Our IEP Meeting was today (no real question, just processing the day)

Discussion in 'Special Ed 101' started by hersheyb79, Nov 29, 2011.

  1. hersheyb79

    hersheyb79 New Member

    So DS's IEP meeting was today. His diagnosis (DBD-not otherwise specified) doesn't allow for him to automatically be classified as physically disabled. He tested above grade level academically, so he has no learning disability, so he's been identified as SIED (significant identifiable emotional disibility). They are going to track his behaviors and see if they improve, but if they don't he will be sent to a new school with a SIED classroom where he will get an individual para and the school has a psychologist and Special Education teacher on staff full time.

    I am very torn. Most of what we have done was to avoid the SIED label, and I really don't want to have to deal with 2 schools (I won't move daughter from her current school). On the other hand, our school is not a good fit for him...mostly because our school psychologist and Special Education teacher split their time between 2 schools, so they aren't always there, and he doesn't get one on one instruction which is what he needs. It's also an early access school, meaning he is in school with a bunch of 4yos (DS is 6yo & 65lbs, he's about a foot taller than most of the kids in his class).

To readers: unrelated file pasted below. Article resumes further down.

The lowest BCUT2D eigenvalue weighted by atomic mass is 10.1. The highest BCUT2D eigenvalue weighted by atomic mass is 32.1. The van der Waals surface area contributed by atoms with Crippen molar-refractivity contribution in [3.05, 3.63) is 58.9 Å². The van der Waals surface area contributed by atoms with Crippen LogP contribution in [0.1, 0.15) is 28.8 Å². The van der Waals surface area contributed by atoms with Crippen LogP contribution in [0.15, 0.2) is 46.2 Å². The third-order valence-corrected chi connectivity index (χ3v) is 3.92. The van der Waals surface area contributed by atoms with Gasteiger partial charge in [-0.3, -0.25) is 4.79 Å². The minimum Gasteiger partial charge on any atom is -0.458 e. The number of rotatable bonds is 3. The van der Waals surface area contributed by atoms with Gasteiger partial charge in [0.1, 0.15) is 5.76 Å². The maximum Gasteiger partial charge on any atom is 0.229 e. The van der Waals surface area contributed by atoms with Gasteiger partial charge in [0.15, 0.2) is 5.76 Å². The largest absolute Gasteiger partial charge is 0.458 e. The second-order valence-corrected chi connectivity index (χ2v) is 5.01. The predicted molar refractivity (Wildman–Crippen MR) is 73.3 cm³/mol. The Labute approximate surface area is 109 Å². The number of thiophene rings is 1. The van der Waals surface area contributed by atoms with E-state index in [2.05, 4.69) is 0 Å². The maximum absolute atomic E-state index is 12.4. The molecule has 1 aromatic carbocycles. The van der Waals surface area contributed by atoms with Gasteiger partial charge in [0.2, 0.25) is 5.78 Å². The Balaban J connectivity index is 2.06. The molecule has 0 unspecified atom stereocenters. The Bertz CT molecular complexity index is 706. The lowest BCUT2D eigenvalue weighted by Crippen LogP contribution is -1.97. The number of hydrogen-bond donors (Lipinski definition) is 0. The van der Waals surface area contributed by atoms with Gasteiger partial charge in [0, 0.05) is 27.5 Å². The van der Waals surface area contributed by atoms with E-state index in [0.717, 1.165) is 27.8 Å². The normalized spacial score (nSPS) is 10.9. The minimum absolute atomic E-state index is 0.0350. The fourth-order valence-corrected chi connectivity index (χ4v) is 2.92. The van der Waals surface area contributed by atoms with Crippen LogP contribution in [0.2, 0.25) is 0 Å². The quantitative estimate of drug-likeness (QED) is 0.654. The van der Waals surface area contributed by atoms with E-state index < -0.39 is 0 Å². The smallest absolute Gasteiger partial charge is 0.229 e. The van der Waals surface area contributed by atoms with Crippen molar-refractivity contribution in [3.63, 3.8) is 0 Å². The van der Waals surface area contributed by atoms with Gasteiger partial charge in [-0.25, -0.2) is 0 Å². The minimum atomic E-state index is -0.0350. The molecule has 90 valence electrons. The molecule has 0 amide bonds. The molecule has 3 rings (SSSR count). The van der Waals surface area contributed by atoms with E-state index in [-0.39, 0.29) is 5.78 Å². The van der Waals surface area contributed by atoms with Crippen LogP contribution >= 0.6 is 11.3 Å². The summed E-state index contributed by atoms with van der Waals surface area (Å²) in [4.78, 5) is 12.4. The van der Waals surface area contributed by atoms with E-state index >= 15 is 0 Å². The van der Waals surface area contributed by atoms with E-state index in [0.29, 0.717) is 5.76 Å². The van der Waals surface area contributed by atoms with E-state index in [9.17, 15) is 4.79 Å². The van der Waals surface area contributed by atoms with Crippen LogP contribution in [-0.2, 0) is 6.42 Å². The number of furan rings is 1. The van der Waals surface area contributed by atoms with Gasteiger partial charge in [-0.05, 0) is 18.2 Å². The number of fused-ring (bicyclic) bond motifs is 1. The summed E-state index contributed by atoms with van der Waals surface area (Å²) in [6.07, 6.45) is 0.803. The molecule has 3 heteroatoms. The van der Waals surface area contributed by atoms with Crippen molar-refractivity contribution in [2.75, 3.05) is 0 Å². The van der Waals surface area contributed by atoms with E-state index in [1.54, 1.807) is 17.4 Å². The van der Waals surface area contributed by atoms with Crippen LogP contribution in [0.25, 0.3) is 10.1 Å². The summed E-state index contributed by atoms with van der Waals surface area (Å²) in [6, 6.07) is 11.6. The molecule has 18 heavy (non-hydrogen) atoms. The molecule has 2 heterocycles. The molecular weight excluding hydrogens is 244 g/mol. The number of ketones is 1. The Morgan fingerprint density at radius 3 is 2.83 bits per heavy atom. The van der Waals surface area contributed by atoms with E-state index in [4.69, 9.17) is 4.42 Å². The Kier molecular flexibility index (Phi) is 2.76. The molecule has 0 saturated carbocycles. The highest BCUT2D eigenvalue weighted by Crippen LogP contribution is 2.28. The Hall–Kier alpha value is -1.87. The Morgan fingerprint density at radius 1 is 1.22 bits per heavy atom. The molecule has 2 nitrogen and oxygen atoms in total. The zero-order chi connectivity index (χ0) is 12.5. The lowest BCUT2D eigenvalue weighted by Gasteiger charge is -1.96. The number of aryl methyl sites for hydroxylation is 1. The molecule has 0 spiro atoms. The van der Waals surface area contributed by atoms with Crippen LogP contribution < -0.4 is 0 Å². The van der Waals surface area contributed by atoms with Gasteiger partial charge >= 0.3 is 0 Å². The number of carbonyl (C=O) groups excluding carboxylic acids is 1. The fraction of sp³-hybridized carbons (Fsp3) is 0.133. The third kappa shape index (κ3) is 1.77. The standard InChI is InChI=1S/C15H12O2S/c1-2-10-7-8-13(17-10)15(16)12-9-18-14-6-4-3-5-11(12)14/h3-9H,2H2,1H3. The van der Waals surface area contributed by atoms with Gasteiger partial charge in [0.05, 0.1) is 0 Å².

I don't really want him in a classroom with a bunch of other kids just like him, but that might be what has to happen.

    It's not a done deal. They will track the data and decide after Christmas. One good thing is that they said that if it is decided that he should be moved the district is required to provide transportation to and from his school. They said a bus will pick him up at our door and drop him off. That would be a huge thing for us, since right now husband has to leave work to go pick him up from school because he is in half day kindergarten and thus no transportation home.